Skin of Water: Selected Poems (Aria, 2009) gathers 20 of Marjorie Evasco’s poems from her first two books, Dreamweavers (Editorial and Media Resources Corporation, 1987) and Ochre Tones (Salimbayan, 1999). Moreover, a number of poems have been previously published in journals—“Parisian Life,” “Bodies of Gold,” and “Sic Transit Mundi” in High Chair, for instance, and “Solsequiem” in Softblow—but have yet to appear in a single collection. Each of the poems is translated into Spanish; the translations, though, are beyond the pale of this review.
Skin of Water is preoccupied with the sensuality of the body and of the natural world, as well as the ways in which art and history are rendered using poetry; these concerns are articulated using language that privileges restraint over verbosity, delicacy over directness, containment over excess. The confluence of the natural and the sensual is seen, for example, in “Invitation,” where the persona—a fish “snagged … / [f]rom the deep”—apostrophises the hook that has “cut [it] open.” Despite the fish’s capture—and the awareness that it will end up as part of the “feast on the Sultan’s table”—the poem nevertheless refuses to “speak of flesh,” opting instead to “offer [the hook] only / [t]hat bluer ocean / [w]here waves surge higher.” The poems in Skin of Water first aim to ground the reader in the physical and natural world, then take him/her to an area higher than waves and beyond the blue, using a method of elevation that is typified, paradoxically, by restraint and subtlety.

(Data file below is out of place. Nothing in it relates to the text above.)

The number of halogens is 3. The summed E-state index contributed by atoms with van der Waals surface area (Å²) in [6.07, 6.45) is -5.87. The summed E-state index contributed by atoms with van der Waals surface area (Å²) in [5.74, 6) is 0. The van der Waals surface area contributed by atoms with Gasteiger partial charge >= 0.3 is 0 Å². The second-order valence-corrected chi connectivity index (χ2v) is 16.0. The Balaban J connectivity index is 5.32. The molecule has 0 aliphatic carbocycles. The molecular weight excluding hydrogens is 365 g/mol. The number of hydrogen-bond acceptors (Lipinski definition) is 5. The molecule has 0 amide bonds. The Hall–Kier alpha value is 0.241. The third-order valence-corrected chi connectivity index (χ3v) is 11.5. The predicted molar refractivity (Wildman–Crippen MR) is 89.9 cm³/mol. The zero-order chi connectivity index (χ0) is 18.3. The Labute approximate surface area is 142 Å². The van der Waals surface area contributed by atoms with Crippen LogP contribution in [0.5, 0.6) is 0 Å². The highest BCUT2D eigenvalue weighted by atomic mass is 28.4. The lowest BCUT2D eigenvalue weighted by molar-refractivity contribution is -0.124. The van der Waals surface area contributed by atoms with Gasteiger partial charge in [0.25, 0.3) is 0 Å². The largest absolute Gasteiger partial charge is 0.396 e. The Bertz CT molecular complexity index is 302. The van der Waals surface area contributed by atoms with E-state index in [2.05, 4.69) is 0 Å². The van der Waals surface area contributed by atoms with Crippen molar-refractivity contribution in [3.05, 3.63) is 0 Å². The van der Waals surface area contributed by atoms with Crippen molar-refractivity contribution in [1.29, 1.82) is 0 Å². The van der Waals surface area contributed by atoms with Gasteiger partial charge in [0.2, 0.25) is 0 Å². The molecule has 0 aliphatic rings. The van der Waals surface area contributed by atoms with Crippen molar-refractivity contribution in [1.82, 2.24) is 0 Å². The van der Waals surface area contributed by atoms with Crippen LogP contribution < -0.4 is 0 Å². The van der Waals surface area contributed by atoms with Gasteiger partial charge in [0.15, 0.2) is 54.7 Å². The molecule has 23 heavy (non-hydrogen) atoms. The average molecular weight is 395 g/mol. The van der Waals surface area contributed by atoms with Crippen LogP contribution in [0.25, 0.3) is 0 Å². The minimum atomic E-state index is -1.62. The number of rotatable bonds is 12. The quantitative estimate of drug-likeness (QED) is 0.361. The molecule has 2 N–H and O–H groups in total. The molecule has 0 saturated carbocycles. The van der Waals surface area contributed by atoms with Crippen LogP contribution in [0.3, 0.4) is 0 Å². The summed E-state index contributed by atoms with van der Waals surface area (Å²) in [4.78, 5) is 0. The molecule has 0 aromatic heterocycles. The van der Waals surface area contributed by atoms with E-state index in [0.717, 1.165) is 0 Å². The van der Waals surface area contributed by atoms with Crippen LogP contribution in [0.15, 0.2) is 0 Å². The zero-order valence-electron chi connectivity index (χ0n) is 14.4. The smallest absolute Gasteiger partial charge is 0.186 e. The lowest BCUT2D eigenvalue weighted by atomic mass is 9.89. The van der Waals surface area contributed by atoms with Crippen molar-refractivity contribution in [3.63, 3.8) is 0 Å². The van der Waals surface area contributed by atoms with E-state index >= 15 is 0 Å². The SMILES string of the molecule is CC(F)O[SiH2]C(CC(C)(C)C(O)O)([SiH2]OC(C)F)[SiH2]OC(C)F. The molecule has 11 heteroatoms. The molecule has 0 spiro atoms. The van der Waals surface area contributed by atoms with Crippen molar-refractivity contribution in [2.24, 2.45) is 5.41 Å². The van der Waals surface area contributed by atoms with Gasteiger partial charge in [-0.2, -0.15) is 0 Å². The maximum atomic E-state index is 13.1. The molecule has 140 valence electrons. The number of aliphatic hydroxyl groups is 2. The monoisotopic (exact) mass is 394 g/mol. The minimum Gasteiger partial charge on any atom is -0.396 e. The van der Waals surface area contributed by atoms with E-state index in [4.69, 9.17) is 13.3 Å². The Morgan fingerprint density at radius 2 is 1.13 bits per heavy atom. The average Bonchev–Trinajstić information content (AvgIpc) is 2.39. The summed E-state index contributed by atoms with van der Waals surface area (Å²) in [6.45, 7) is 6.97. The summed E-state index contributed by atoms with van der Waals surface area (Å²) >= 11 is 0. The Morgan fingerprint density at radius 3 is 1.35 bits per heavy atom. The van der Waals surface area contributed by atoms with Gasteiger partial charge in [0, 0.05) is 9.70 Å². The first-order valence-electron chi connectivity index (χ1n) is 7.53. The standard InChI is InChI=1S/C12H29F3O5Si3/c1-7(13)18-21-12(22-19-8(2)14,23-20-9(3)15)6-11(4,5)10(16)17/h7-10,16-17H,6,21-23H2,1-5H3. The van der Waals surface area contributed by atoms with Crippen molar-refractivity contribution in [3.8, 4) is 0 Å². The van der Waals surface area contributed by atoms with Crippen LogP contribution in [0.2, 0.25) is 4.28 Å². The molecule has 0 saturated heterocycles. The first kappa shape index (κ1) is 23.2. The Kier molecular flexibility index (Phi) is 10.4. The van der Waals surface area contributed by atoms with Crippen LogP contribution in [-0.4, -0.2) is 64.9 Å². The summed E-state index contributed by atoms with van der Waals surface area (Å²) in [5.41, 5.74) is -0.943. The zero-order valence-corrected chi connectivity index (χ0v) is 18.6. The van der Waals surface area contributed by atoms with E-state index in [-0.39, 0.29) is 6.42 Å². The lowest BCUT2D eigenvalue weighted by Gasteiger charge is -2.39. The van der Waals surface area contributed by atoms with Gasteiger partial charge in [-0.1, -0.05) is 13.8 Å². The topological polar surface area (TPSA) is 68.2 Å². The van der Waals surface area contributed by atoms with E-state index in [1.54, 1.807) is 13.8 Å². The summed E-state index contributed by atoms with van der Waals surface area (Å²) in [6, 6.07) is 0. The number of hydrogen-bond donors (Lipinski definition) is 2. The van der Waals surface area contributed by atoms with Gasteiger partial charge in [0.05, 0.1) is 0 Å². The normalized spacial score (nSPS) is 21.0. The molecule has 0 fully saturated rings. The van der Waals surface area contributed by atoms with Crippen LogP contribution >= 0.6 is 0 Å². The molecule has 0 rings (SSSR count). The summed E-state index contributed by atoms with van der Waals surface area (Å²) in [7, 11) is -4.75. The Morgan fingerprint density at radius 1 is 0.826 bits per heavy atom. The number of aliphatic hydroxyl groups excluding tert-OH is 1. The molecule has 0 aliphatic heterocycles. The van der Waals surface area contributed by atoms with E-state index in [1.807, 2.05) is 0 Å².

To take another instance: in “Dancing a Spell,” the persona tells her addressee that “[s]ilence is our breath and base for music,” and that her “song will grow limbs” and “[w]eave the oldest story with nimble feet.” Just the same, the poem claims that the persona and addressee do not let the listening ones “know / [w]e know the spellbinding name / [o]f the one we worship.” The restraint in language used by Dr. Evasco, in this case, forces the reader to consider for him/herself the name of that “spellbinding” one, to ascertain how the speaker and addressee seem to know it, as well as to come to terms with the length of time it takes—“[t]en sacred years to learn one gesture / [o]f the wind’s caress on the skin of water”—to acquire such knowledge. Moreover, the image of the wind caressing the water illustrates Dr. Evasco’s propensity to point toward the sacred while at the same time maintaining ties with the sensual and the natural; her aesthetic remains attentive to changes in hue and shade, as well as shifts in tone and pitch. In Skin of Water, the poems are in shades of “sienna and cyan, cyan and cerulean,” and the poems’ personae “shap[e] a small blue universe” with their hands even if the milieu threatens to “completely shatter” (“Solsequiem”).